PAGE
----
On the other hand, if the people don’t even know what a Rozer is and / or have never heard of slipping anything into Snide, the Talking step is essential.  One of our clients, for example, changed its approach to manufacturing from Piece Work, that is each hourly worker individually produced a sub-component with functionally no interaction with other Piece Workers, to Production Cells.  In the Production Cells a newly formed team was responsible for producing the finished product as a team.  In this case, the Thinking and Talking were structured events that spanned a period of six months.

Next time we’ll wrap up our look MindSet change.

 

 

Tagged with:
 

Here’s a pop quiz:  If someone could make you sit in the corner, and said to you, “I want you to sit in the corner for five minutes and, whatever you do, DO NOT think about elephants,” what do you guess you’d thing you’d about first?  That’s right, elephants.

Last time we introduced the process of MindSet change.  The three steps of MindSet change are: Thinking, Talking, Doing.  The example above points out, in a humorous, almost sarcastic way the importance of Thinking.

So, today we’ll start to look at the steps of MindSet change in order, starting with Thinking.

One of the main reasons training fails is the learner’s MindSet cannot accept it.  Unless and until people start to Think about the training and its impact on them, their MindSet often can’t accept the “need” for the training.  Whenever training is implemented, especially if the people are not frequently trained and / or are not overtly told what the purpose of the training is all about, they may assume the training is sponsored by some failure on their part.  When this happens, the training will be ineffective, not might be ineffective, will be!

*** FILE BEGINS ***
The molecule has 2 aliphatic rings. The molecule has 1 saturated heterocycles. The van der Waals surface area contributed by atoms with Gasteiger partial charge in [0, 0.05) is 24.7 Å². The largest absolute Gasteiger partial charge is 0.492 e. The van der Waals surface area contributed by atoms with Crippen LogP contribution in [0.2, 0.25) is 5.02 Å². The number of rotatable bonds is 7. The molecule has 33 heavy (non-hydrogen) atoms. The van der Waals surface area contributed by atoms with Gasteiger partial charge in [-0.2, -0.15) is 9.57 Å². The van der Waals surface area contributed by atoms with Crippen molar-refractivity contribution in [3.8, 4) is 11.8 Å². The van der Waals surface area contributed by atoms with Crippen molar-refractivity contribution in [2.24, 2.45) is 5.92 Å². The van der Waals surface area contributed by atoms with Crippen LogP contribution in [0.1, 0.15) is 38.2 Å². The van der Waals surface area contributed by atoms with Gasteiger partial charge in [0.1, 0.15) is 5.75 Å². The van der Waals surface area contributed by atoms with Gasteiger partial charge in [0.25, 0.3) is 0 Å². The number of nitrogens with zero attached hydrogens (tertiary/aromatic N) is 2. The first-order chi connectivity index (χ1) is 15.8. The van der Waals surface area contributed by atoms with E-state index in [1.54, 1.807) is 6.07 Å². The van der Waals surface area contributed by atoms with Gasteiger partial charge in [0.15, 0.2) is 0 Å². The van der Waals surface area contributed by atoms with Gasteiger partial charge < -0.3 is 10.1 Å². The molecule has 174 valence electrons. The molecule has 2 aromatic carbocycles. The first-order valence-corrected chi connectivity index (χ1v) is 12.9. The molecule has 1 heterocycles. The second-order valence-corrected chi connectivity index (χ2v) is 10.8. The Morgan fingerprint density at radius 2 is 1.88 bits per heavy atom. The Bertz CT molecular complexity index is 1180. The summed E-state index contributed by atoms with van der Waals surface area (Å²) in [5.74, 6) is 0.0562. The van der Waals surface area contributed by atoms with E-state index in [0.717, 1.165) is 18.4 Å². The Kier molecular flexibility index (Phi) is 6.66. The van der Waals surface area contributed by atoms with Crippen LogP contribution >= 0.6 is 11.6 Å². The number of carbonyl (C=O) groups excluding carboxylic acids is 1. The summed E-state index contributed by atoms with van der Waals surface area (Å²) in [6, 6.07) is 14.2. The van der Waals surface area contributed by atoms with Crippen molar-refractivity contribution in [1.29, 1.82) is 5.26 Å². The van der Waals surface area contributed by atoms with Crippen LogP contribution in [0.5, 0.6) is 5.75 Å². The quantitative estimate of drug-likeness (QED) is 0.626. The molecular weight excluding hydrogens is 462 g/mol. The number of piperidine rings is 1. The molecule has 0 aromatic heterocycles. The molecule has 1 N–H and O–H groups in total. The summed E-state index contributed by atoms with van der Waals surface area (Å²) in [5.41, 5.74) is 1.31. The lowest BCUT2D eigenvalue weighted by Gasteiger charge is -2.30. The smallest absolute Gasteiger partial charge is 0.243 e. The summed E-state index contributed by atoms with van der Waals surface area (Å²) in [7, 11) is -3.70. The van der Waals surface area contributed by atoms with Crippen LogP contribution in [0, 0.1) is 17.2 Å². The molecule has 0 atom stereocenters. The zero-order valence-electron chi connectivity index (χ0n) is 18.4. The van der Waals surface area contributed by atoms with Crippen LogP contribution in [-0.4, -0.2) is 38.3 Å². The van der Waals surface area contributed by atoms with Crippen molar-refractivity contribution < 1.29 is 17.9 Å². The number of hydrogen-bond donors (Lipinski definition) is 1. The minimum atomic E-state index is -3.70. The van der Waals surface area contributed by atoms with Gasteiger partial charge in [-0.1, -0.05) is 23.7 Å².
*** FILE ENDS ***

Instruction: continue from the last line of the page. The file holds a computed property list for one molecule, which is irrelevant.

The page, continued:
So, if people are told up-front what the training is all about, why it is important and how it fits into the overall scheme of things, they almost have to Think about it.  (Remember the elephant above?)

If they do not Think about the training, there is a very high probability they will not change their MindSet and, therefore, they will not change their behavior.  This lack of MindSet change is why people often resist changing their behavior.

Next time we’ll look at the Talking step of MindSet change.

 

Tagged with:
 

A Truth about Human Behavior:  MindSet drives behavior.  If you want someone to change their behavior, you need to make sure they change their MindSet first.

Now, why do we train people?  Is it one, for fun?  Is it two, because we don’t have anything better to do with them?  Or is it three, because we want them to do something new or to do things they are currently doing differently, that is, to change their behavior?  I’ll bet you answered three.

New topic:  Why does so much training fail?  We see a clear need for people to do things differently, we develop (or purchase) superior training that gives them every little step-by-step behavior they need to change and do a great job of delivering the training.  Yet, when the training is over, they don’t do things differently, they don’t change their behavior.  Did you ever think it’s because you either didn’t know you had to or forgot to help them change their MindSet either before or as part of the training?  I’ll bet not.

Here’s the good news!  The process of MindSet change is a very straight forward, three step process.  The three steps are: Thinking, Talking, Doing.  And, that’s all there is to is.  No magic.  Nothing obscure.  Nothing hard to master.  But, if helping people change their MindSet is left out, chances are your training won’t be as effective as you’d like, or it will outright fail!

So, next time we’ll start to look at the steps of MindSet change in order.

 

Tagged with:
 

I finally got it all together in one place

On January 13, 2016, in Critical Success Factors, by George Loyer

For the past few weeks we’ve looked at the Critical Success Factors of a telecommunication company that successfully transformed their operations to focus on the customer.  They knew they had to change.  But, as opposed to just starting the change process, they started by defining their Critical Success Factors.  The Critical Success Factors kept them focused on the key things that truly spelled success for them.